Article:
Saturday, February 11, 2006

Intrinsic Motivation Is Scary

So... today I was mumbling on the responses I get whenever I speak of intrinsic motivation to be fostered and people with intrinsic motivation to be favored over extrinsic folks. I've never been able to understand why, for example, both volunteer managers and scholars alike have trouble with the whole (intuitive!) concept that intrinsic motivation is just better.

A person with intrinsic motivation finds joy and reward in his/her own work, has self-efficacy, is able to correct his/her own work unsupervised, keeps on going despite drawbacks. What's wrong in that???

It must be that people find it scary. I couldn't understand why, then all of a sudden, reading another reply to a post of mine (to my amusement, swinging from calling me a person with methodological gaps to "neo-scholastic") today, I got it.

Intrinsic people, intrinsic volunteers, intrinsic students can not be manipulated through rewards and punishments. They also self-determine their lives, and that means any mechanism of control isn't likely to "tame them" and that is precisely why these persons find the whole concept to be scary and something to be resisted (see Freud if you don't know what it is).

The problem arises when scholars defend the need to use rewards, punishments and control to "train" students into their replica, rather than embracing the universus of the whole possibilities of reasoning.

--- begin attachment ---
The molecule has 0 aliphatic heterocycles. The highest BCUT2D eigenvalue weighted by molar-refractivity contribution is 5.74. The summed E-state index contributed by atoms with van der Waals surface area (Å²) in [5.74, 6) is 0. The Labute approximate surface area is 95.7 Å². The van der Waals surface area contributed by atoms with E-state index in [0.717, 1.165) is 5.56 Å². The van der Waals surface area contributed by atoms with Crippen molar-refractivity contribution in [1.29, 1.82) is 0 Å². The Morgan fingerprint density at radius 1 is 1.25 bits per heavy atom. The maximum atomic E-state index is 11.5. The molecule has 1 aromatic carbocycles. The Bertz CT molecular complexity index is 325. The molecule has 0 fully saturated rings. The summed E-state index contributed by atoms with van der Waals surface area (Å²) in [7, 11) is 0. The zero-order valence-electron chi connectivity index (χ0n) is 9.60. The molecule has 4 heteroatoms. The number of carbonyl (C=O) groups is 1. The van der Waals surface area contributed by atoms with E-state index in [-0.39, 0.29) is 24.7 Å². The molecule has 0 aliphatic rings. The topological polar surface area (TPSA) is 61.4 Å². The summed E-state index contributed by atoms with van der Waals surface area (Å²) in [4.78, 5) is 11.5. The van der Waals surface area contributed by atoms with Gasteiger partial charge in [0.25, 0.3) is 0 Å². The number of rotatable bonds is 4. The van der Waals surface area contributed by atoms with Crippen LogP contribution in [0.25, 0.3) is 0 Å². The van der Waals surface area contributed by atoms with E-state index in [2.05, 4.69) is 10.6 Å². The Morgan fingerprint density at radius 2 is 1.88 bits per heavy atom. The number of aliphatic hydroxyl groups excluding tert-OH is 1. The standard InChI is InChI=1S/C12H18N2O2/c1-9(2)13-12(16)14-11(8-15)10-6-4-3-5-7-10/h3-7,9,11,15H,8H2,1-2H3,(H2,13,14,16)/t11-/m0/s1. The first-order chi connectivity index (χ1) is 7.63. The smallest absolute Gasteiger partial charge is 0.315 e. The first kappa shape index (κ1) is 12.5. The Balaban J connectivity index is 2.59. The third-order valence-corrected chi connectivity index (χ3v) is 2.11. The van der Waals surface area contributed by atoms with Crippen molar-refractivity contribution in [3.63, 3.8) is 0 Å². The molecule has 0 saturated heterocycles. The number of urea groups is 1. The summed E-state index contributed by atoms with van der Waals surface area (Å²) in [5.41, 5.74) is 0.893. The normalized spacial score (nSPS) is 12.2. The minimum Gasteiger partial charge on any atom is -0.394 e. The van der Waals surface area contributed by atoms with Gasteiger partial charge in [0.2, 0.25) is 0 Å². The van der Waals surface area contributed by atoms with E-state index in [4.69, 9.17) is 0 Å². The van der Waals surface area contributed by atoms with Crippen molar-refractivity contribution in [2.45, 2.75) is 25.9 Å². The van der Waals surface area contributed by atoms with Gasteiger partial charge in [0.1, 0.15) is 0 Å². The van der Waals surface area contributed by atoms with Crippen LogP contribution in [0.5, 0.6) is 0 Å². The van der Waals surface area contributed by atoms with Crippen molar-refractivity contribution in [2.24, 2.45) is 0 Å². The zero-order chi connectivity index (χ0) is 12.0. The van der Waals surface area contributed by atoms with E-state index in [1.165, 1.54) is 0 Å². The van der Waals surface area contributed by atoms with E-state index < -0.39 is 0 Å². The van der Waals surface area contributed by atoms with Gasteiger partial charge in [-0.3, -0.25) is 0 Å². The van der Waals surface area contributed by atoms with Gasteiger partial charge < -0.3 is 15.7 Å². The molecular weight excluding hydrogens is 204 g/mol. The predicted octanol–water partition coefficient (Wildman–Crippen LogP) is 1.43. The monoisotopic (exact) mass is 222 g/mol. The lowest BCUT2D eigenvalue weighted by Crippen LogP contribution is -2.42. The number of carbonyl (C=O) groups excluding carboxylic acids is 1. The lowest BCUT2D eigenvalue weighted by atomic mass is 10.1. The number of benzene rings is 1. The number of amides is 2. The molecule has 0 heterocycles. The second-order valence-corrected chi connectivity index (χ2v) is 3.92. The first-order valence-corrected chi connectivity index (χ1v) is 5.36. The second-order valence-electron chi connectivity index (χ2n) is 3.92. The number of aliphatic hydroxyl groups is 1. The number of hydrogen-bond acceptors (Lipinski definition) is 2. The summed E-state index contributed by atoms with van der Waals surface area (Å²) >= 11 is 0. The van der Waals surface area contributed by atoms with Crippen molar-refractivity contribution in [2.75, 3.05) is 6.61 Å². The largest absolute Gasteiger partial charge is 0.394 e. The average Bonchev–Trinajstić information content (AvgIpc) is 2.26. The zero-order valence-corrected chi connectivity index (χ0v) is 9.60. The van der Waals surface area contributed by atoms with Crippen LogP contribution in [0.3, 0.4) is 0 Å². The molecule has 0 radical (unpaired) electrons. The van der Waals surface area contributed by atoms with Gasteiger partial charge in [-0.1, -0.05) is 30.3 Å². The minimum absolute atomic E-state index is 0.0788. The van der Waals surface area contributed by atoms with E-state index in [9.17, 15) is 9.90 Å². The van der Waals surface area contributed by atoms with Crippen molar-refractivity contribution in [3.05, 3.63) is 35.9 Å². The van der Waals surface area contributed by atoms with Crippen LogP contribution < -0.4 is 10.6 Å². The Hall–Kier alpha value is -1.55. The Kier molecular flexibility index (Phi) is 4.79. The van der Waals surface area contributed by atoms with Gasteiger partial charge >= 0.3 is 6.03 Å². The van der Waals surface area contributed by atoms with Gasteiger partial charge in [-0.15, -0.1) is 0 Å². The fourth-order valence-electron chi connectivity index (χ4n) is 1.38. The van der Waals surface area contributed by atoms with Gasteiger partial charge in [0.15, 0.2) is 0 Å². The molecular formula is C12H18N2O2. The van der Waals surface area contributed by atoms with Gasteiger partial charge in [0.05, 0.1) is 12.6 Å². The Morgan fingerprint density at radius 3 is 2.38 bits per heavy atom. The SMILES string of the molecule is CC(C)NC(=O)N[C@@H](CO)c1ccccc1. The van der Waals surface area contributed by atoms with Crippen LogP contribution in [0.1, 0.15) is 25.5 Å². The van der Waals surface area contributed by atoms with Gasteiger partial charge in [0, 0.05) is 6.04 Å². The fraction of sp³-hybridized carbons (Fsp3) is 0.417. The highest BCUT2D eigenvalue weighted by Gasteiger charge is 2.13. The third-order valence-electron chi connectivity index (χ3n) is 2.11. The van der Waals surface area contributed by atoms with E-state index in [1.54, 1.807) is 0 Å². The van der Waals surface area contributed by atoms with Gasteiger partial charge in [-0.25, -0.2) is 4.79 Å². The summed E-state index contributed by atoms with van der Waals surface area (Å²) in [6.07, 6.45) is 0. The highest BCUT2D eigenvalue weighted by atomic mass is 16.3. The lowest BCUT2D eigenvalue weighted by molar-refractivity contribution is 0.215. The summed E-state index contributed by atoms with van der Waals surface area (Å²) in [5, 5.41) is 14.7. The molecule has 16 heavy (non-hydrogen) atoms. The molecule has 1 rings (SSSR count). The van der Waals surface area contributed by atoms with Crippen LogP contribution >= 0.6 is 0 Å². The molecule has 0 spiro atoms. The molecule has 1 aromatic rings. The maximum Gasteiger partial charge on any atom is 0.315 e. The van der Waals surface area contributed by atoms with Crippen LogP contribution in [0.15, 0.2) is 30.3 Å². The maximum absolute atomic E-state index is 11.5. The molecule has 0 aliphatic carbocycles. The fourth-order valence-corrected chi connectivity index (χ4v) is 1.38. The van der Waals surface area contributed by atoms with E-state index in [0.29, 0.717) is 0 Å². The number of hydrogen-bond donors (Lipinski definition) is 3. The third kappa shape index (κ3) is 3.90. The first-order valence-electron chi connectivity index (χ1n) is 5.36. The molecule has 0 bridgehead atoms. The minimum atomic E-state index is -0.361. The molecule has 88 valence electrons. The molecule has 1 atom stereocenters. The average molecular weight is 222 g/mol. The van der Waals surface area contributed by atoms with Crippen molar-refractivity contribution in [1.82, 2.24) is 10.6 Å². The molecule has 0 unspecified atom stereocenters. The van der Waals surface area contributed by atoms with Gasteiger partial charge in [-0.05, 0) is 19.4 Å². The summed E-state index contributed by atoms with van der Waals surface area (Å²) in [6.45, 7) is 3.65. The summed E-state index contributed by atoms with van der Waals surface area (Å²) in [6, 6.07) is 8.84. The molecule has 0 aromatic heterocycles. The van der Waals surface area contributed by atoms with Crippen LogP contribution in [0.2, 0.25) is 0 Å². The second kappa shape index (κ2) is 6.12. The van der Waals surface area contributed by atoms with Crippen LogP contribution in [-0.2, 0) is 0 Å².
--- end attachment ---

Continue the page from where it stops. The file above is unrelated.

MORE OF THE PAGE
Ah, by the way, university means, in fact, "whole, entire" and hints at the openness that such environment was supposed to have.

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2 Comments:

Anonymous Lynn from Michigan said...

I think the problem is that some people feel that 'intuition' is 'impuslive' and therefore BAD. Whereas, those of us who are both intuitive and impulsive, know that some of our most joyous momments were based on both intuition and impulsiveness. I feel only sympathy for those who cannot dance in the rain and sing in the street outloud. Lynn

6:14 pm  
Blogger Rosanna Tarsiero said...

Ah Lynn, that is what just happened to me the other day. I wrote of some facts in an intuitive way, I was told it was scrappy. I explained things step by step and I was told it was neo-scholastic. In short, he didn't want to hear it like it was, and was willing to charge me (or any other reasoning being) of everything and its contrary JUST not to deal with it. Now you tell me higher education teaches critical thinking!

6:27 pm  

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